You can go to $Program Files\Microsoft Visual Studio .NET\VC#. In this folder you will see various folders such as CSharpContextItems, CSharpProjectItems, CSharpProjects, etc. Each of these folders represent different types of wizards in VS.Net for C# language. You will notice similar types of folders in $Program Files\Microsoft Visual Studio .NET\Vb7.
Lets look at the content of $Program Files\Microsoft Visual Studio.NET\VC#\CsharpProjectItems.
This folder contains various .VSZ files. Each of the VSZ file represents the options to create different types of project items such as Class, Windows Form, Dataset, etc.
To deploy our wizard we also need to create the VSZ files and a directory. Creating directory under $Program Files\Microsoft Visual Studio .NET\VC#\ is optional and we may create VSZ file for our wizard in $Program Files\Microsoft Visual Studio .NET\VC#\ folder it self.
Lets look at the content of the VSZ file
VS.Net uses to VSZ files to recognize and launch the Wizards. VSZ files are used to register a wizard with VS.Net. This file contains various Name Value pairs and looks very similar to an INI file.
This file has 3 parts.
VSWizard - This is the version number of the template file format, which for Visual Studio .NET will be "VSWizard 7.0." No other numbers are valid, and using them results in an "Invalid Format" error.
Wizard - This is the ProgID or alternately a string representation of the CLSID of the Wizard that should be co-created by Visual Studio.
Param This section is optional. You can add as many parameters as your wizard requires. They are used to allow the .vsz file to pass additional custom parameters into the Wizard. Each value is passed as a string element in an array of variants to the Wizard. Later we will take a look at how to pass the parameters to Wizard.
To create VSZ file, open Notepad, copy following text into the file and save it as MyWizard.VSZ at $Program Files\Microsoft Visual Studio .NET\VC#\ CSharpProjectItems\LocalProjectItems path.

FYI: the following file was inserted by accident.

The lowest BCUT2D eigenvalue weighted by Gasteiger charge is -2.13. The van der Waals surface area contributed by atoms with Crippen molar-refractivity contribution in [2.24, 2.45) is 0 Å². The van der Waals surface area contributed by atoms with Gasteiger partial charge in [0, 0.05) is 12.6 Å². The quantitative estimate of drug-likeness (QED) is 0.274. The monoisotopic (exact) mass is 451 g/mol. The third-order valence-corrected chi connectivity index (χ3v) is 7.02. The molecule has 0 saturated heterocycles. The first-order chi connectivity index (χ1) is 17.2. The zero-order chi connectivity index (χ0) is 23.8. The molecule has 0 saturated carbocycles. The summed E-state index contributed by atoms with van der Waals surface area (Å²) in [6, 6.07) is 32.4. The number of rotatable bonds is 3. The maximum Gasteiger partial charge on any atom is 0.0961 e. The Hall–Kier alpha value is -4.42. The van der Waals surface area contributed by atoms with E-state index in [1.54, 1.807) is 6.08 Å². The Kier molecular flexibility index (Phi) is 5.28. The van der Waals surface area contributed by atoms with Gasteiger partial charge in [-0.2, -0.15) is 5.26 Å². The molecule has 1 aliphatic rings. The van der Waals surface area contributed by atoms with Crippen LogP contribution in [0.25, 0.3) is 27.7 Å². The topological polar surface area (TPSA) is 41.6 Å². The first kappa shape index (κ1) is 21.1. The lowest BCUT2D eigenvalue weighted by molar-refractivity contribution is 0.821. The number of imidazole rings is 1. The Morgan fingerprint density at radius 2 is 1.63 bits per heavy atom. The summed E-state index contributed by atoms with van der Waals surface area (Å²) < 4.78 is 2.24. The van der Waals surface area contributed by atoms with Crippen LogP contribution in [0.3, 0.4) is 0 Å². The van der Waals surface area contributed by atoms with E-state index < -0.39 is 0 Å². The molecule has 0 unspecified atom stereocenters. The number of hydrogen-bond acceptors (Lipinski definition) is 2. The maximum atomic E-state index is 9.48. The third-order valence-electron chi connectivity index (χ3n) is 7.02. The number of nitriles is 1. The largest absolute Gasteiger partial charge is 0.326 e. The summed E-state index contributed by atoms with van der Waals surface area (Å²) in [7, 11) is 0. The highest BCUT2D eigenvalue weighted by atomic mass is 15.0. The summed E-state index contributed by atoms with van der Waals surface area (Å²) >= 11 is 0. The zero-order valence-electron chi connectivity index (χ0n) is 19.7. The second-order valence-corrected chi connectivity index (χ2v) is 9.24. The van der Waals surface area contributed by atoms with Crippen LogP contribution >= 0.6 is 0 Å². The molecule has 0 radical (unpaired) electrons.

The VSZ file for our wizard will look like:
Look at the Wizard section in the MyWizard.VSZ file. It contains the GUID we generated for COM registration. Instead of GUID, we can register the class in ProgID.ClassId format as well. In that case ProgId is same as NameSpace name.
Now we have registered our Wizard with VS.Net. However in order to run the wizard we need to add some code.
Till now we have just written the skeleton of the wizard. Lets add some functionality:
The wizard class must implement EnvDTE.IDTWizard interface. This interface will help us access VS.Net environment. This parameters to access the environment will be passed as parameters to the method.
- Add reference to envdte.dll which is located at $\WINNT\Microsoft.NET\Framework\v1.0.3705\
This interface has Execute method. This method must be implemented. The signature of the interface as per the document is
void Execute( object Application, int hwndOwner, object ContextParams,
object CustomParams, ref wizardResult retval);
However while implementing use
ref object ContextParams,
ref object CustomParams,
ref wizardResult retval
signature otherwise you will get compilation errors.
Lets look at parameters of our interest
|Parameter Name ||Description|
|Application ||This is object of type EnvDTE.DTEClass. We need to cast it to an interface of type _DTE. In a short while we will see the details of _DTE interface.|
|ContextParams || |
This parameter gives all the information about the context such as the:
- Type of the item (Project Item/New Project/ Sub Project)
- Name of the Project
- Item Name, etc
|CustomParams ||If you remember the Params section in the VSZ file, all the params you set in the file, will be available to you in this array of objects.|
|WizardResult ||You can specify the result of the wizard. This result can be decided based on the user actions.|